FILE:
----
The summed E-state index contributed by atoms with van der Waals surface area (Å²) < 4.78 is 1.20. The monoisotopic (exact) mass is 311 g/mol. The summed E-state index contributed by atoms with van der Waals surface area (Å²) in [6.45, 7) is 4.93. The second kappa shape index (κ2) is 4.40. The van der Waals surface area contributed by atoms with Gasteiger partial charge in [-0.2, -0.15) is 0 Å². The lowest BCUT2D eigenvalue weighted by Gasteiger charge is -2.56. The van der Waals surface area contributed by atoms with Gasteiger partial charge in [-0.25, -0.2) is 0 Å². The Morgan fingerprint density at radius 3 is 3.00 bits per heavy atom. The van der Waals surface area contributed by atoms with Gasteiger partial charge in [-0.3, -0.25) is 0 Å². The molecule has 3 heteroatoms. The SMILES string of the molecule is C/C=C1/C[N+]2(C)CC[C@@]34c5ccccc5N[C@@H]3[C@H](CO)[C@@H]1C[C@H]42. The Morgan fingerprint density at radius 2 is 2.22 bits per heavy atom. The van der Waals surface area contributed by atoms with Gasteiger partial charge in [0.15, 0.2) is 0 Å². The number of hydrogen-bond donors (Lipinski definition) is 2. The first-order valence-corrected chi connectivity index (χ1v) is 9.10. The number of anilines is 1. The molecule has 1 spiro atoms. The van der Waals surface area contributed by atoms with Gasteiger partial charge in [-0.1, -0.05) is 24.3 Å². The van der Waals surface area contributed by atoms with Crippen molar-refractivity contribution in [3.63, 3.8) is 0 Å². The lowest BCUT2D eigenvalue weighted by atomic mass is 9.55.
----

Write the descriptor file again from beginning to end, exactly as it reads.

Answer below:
The summed E-state index contributed by atoms with van der Waals surface area (Å²) < 4.78 is 1.20. The monoisotopic (exact) mass is 311 g/mol. The summed E-state index contributed by atoms with van der Waals surface area (Å²) in [6.45, 7) is 4.93. The second kappa shape index (κ2) is 4.40. The van der Waals surface area contributed by atoms with Gasteiger partial charge in [-0.2, -0.15) is 0 Å². The lowest BCUT2D eigenvalue weighted by Gasteiger charge is -2.56. The van der Waals surface area contributed by atoms with Gasteiger partial charge in [-0.25, -0.2) is 0 Å². The Morgan fingerprint density at radius 3 is 3.00 bits per heavy atom. The van der Waals surface area contributed by atoms with Gasteiger partial charge in [-0.3, -0.25) is 0 Å². The molecule has 3 heteroatoms. The SMILES string of the molecule is C/C=C1/C[N+]2(C)CC[C@@]34c5ccccc5N[C@@H]3[C@H](CO)[C@@H]1C[C@H]42. The Morgan fingerprint density at radius 2 is 2.22 bits per heavy atom. The van der Waals surface area contributed by atoms with Gasteiger partial charge in [0.15, 0.2) is 0 Å². The number of hydrogen-bond donors (Lipinski definition) is 2. The first-order valence-corrected chi connectivity index (χ1v) is 9.10. The number of anilines is 1. The molecule has 1 spiro atoms. The van der Waals surface area contributed by atoms with Gasteiger partial charge in [-0.1, -0.05) is 24.3 Å². The van der Waals surface area contributed by atoms with Crippen molar-refractivity contribution in [3.63, 3.8) is 0 Å². The lowest BCUT2D eigenvalue weighted by atomic mass is 9.55.